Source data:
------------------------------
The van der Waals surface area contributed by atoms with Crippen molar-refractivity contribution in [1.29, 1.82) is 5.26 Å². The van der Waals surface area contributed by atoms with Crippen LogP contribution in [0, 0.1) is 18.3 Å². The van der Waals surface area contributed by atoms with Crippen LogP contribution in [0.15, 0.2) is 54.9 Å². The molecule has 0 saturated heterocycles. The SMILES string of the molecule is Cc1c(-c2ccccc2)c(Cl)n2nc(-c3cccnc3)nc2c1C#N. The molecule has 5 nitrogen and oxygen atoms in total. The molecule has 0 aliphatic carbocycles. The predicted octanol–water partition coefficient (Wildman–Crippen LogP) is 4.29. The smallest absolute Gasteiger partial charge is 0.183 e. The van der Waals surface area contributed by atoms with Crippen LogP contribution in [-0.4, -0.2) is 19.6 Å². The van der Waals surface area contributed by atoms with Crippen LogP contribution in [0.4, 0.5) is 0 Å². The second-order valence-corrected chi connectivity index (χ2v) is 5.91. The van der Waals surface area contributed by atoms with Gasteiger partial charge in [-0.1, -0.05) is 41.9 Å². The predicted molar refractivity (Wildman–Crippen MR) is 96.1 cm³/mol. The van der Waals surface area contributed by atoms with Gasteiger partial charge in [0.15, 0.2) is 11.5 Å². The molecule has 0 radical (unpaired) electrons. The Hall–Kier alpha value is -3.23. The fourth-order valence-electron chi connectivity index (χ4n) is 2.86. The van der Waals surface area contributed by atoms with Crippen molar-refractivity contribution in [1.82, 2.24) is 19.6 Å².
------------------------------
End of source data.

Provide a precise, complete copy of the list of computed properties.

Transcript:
The van der Waals surface area contributed by atoms with Crippen molar-refractivity contribution in [1.29, 1.82) is 5.26 Å². The van der Waals surface area contributed by atoms with Crippen LogP contribution in [0, 0.1) is 18.3 Å². The van der Waals surface area contributed by atoms with Crippen LogP contribution in [0.15, 0.2) is 54.9 Å². The molecule has 0 saturated heterocycles. The SMILES string of the molecule is Cc1c(-c2ccccc2)c(Cl)n2nc(-c3cccnc3)nc2c1C#N. The molecule has 5 nitrogen and oxygen atoms in total. The molecule has 0 aliphatic carbocycles. The predicted octanol–water partition coefficient (Wildman–Crippen LogP) is 4.29. The smallest absolute Gasteiger partial charge is 0.183 e. The van der Waals surface area contributed by atoms with Crippen LogP contribution in [-0.4, -0.2) is 19.6 Å². The van der Waals surface area contributed by atoms with Crippen LogP contribution in [0.4, 0.5) is 0 Å². The second-order valence-corrected chi connectivity index (χ2v) is 5.91. The van der Waals surface area contributed by atoms with Gasteiger partial charge in [-0.1, -0.05) is 41.9 Å². The predicted molar refractivity (Wildman–Crippen MR) is 96.1 cm³/mol. The van der Waals surface area contributed by atoms with Gasteiger partial charge in [0.15, 0.2) is 11.5 Å². The molecule has 0 radical (unpaired) electrons. The Hall–Kier alpha value is -3.23. The fourth-order valence-electron chi connectivity index (χ4n) is 2.86. The van der Waals surface area contributed by atoms with Crippen molar-refractivity contribution in [1.82, 2.24) is 19.6 Å².